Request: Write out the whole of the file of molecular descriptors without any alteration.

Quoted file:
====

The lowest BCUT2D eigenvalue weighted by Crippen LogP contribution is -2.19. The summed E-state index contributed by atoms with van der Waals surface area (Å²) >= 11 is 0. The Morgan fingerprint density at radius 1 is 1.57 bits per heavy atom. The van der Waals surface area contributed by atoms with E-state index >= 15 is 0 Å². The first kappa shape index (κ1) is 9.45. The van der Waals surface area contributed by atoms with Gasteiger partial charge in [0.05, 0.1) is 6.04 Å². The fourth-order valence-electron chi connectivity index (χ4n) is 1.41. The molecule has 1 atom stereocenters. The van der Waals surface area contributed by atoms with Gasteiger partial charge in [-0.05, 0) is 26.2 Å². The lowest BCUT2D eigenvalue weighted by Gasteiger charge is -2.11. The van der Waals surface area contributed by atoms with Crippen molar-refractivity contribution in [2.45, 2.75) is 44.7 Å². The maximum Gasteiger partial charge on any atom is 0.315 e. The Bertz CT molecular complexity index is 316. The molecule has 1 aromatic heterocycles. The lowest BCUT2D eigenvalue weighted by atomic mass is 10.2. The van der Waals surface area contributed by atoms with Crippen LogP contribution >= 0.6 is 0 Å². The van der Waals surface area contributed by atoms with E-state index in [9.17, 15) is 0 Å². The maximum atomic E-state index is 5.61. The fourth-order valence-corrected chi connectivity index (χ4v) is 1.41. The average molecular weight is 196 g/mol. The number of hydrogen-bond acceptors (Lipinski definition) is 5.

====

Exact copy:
The lowest BCUT2D eigenvalue weighted by Crippen LogP contribution is -2.19. The summed E-state index contributed by atoms with van der Waals surface area (Å²) >= 11 is 0. The Morgan fingerprint density at radius 1 is 1.57 bits per heavy atom. The van der Waals surface area contributed by atoms with E-state index >= 15 is 0 Å². The first kappa shape index (κ1) is 9.45. The van der Waals surface area contributed by atoms with Gasteiger partial charge in [0.05, 0.1) is 6.04 Å². The fourth-order valence-electron chi connectivity index (χ4n) is 1.41. The molecule has 1 atom stereocenters. The van der Waals surface area contributed by atoms with Gasteiger partial charge in [-0.05, 0) is 26.2 Å². The lowest BCUT2D eigenvalue weighted by Gasteiger charge is -2.11. The van der Waals surface area contributed by atoms with Crippen molar-refractivity contribution in [2.45, 2.75) is 44.7 Å². The maximum Gasteiger partial charge on any atom is 0.315 e. The Bertz CT molecular complexity index is 316. The molecule has 1 aromatic heterocycles. The lowest BCUT2D eigenvalue weighted by atomic mass is 10.2. The van der Waals surface area contributed by atoms with Crippen LogP contribution >= 0.6 is 0 Å². The van der Waals surface area contributed by atoms with E-state index in [9.17, 15) is 0 Å². The maximum atomic E-state index is 5.61. The fourth-order valence-corrected chi connectivity index (χ4v) is 1.41. The average molecular weight is 196 g/mol. The number of hydrogen-bond acceptors (Lipinski definition) is 5.